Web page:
• The name of the group and the supervising adults
  • A written and signed and preferably notarized statement from the supervising adult certifying that he or she has parental or legal guardian consent for each child
  • The letter should be dated within the past year

Children under 18 traveling internationally without their parents

CBP says that minors “may” go to another country without a parent or guardian, but that they “may” require a notarized written consent letter from both parents.

Besides leaving the United States, there is also the question of whether the foreign country will allow a child to enter without a parent or guardian figure.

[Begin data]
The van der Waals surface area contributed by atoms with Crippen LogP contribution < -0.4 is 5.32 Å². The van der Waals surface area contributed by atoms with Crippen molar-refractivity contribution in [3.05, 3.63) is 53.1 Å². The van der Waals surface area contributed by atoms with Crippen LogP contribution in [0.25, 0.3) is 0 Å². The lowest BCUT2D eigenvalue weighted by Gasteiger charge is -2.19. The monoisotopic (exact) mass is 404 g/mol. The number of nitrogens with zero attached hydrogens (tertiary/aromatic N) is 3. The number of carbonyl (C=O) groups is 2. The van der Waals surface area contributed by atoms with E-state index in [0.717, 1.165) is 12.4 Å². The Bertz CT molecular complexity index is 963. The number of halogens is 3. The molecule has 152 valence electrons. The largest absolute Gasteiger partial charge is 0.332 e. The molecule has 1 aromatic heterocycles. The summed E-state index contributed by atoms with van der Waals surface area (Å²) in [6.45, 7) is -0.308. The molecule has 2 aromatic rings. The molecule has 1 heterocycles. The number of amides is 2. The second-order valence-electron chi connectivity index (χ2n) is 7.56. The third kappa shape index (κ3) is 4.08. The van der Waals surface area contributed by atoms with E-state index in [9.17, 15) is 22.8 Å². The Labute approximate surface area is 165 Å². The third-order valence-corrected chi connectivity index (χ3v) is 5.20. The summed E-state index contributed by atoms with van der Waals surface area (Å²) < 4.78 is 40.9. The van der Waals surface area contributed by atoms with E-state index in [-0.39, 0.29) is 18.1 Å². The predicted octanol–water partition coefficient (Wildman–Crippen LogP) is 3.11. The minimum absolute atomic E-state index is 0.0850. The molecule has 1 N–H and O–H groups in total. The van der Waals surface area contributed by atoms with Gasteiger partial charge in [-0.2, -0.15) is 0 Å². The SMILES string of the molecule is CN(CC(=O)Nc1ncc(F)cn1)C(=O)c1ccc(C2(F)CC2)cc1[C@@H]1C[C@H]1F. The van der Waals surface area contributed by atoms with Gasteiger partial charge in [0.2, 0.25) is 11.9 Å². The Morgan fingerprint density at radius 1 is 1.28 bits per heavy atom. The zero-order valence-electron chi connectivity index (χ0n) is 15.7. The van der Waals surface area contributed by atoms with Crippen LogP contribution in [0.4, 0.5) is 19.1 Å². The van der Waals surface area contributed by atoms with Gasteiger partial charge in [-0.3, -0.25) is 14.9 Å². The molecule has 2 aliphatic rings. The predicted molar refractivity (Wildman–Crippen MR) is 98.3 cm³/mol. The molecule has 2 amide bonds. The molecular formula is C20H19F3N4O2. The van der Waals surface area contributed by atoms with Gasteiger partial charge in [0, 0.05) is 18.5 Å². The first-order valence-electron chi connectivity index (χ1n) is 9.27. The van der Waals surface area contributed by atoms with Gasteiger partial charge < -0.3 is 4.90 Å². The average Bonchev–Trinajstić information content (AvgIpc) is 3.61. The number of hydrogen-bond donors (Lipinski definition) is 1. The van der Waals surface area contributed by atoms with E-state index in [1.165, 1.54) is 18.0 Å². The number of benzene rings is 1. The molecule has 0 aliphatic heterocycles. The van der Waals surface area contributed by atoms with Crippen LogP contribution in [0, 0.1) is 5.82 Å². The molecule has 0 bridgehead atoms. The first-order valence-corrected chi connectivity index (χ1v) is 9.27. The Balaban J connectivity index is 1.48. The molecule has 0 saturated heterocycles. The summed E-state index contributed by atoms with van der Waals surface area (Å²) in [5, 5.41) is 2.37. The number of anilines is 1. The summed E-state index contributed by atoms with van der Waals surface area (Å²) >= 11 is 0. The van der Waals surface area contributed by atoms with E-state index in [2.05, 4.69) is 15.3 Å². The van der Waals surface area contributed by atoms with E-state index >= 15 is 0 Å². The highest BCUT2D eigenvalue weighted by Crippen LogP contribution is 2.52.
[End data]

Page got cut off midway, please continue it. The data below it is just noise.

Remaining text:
CBP recommends contacting the embassy to address any admissibility requirements. A list of embassies and their entry requirements can be found on the U.S. Department of State’s website, or by calling that embassy on the phone.

What happens if you don’t have these documents?

CBP may not ask to see this documentation, but then again, they might. It’s easier to be prepared for the question than it is to acquire the documentation after you’ve been detained by CBP. If the parent or guardian traveling with the child cannot prove that they have the parental consent or authority of the other parent, CBP may detain the traveling parent until parental authority can be obtained from the non-traveling parent.

What happens if you’re a single parent?